Monday, June 3, 2013

My Non-Luddite Rant Over eBooks

Moving stinks, don’t it?

Especially when you possess more books than most county libraries.
This is just the foyer area...
Floor to ceiling, baby

I more than once heard exasperated friends (who’d I'd roped into helping me lug boxes around) ask whether I’d ever heard of eBooks.

Why yes. Yes I have.

See, I’m not really a Luddite. I have the smart phone, I do the Twitter thing (I still think people who tweet should be called twits, just saying)

But gosh darn it, I want to FEEL pages when I read a book. I love the wood pulp smell of my old battered paperbacks, and the dusty tang of all those gilt-edged hardbacks.

And there’s a part of me that doesn't entirely trust digital media.

Not the content, but the technological architecture and it’s susceptibility to manipulation by anyone with either power or an agenda. Since eBooks are a post-Napster commercial enterprise, the architecture is “locked”.

As opposed to, say, MP3s.

You can make MP3s to your heart’s content. There’s nothing really stopping you from playing, copying, distributing or sharing MP3 files—at least not from the technological side. The MP3 was originally a proprietary audio file format designed by Steinberg in Germany; they used to charge a licensing fee to create MP3 files. But no one programmed in DRM so somewhere along the line the genie was let out of the bottle and no power on earth can put it back in the bottle for Steinberg to control.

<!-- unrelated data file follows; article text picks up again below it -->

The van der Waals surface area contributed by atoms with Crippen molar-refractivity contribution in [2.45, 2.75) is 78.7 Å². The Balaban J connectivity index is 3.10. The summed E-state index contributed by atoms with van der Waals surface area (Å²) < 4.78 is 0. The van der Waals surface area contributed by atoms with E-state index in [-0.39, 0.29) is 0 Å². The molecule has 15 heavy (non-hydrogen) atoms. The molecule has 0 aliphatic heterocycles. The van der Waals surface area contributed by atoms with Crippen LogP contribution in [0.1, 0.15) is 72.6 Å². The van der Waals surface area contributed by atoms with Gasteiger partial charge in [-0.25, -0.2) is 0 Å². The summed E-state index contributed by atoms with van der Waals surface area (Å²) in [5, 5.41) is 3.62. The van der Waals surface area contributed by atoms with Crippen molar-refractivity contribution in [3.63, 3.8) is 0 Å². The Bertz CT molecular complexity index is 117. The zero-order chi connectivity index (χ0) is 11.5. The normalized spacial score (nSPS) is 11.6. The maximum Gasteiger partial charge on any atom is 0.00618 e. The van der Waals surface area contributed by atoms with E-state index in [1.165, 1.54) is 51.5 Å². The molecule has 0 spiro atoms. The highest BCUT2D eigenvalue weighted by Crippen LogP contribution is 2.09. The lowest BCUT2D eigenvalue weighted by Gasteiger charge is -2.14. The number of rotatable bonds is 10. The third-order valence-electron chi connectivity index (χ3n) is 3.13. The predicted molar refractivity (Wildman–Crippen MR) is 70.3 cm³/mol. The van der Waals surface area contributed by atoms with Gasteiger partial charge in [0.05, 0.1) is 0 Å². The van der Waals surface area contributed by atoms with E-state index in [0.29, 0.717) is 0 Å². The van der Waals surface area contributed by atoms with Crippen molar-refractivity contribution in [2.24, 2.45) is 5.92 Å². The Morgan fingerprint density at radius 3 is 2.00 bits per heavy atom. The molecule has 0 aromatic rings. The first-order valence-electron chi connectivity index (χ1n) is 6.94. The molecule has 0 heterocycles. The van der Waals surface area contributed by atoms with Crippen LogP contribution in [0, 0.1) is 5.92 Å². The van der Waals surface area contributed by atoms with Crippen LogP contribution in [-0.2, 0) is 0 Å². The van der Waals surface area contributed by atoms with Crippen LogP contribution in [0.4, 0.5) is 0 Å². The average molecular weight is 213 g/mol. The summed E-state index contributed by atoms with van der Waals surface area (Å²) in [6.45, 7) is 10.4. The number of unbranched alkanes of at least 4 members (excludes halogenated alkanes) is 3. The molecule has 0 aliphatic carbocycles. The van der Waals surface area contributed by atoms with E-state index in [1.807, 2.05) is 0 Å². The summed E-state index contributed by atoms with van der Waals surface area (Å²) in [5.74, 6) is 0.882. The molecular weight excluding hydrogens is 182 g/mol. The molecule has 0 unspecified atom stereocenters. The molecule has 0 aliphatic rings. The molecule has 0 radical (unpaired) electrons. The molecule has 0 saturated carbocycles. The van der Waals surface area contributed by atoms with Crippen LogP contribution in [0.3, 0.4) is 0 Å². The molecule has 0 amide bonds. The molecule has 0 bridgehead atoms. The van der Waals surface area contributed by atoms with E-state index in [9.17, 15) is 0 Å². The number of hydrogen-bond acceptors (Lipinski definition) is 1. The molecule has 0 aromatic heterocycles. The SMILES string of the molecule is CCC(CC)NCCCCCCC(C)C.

In other words, you are the master of your MP3 files. Enjoy that, revel in it, cackle a little maniacal cackle if you must.

It is different for your eBook.

Did you know that in 2009 Amazon pulled copies of George Orwell’s “1984” from Amazon AND FROM the eReader of everyone who had purchased the book? (They call that irony) It’d be like a publisher reaching into your bookshelf and removing the book you bought last week. It doesn’t even matter the reason the book was yanked: IT WAS YANKED. Sure, sure, the internet goes berserk when it happens, but this feature is BUILT INTO THE ARCHITECTURE.

Are you picking up the paranoia in my all caps?

Yeah it’s convenient, and yeah it feeds our instant gratification itch. But it’s not really ours so long as the technological architecture facilitates content control by anyone other than the end user.

What do you think, O great expanse of Internet?


  1. Went to the article you referenced about Amazon deleting 1984 and it just got creepier:

    Justin Gawronski, a 17-year-old from the Detroit area, was reading “1984” on his Kindle for a summer assignment and lost all his notes and annotations when the file vanished. “They didn’t just take a book back, they stole my work,” he said.


  2. There is just something about a REAL book....kind of like a REAL conversation with someone. Technology cannot replace the need for human contact & ebooks cannot replace the physical & intellectual response one has to touching the pages of a book. For a recipe, or a quick read maybe the ebook is the way to go but if I want to be drawn into a book reading it on a iPad or tablet is far too cold for me.

    Ah, thinking of the bookshop in Carnforth....I shipped 2 boxes of books home from my time at Capernwray.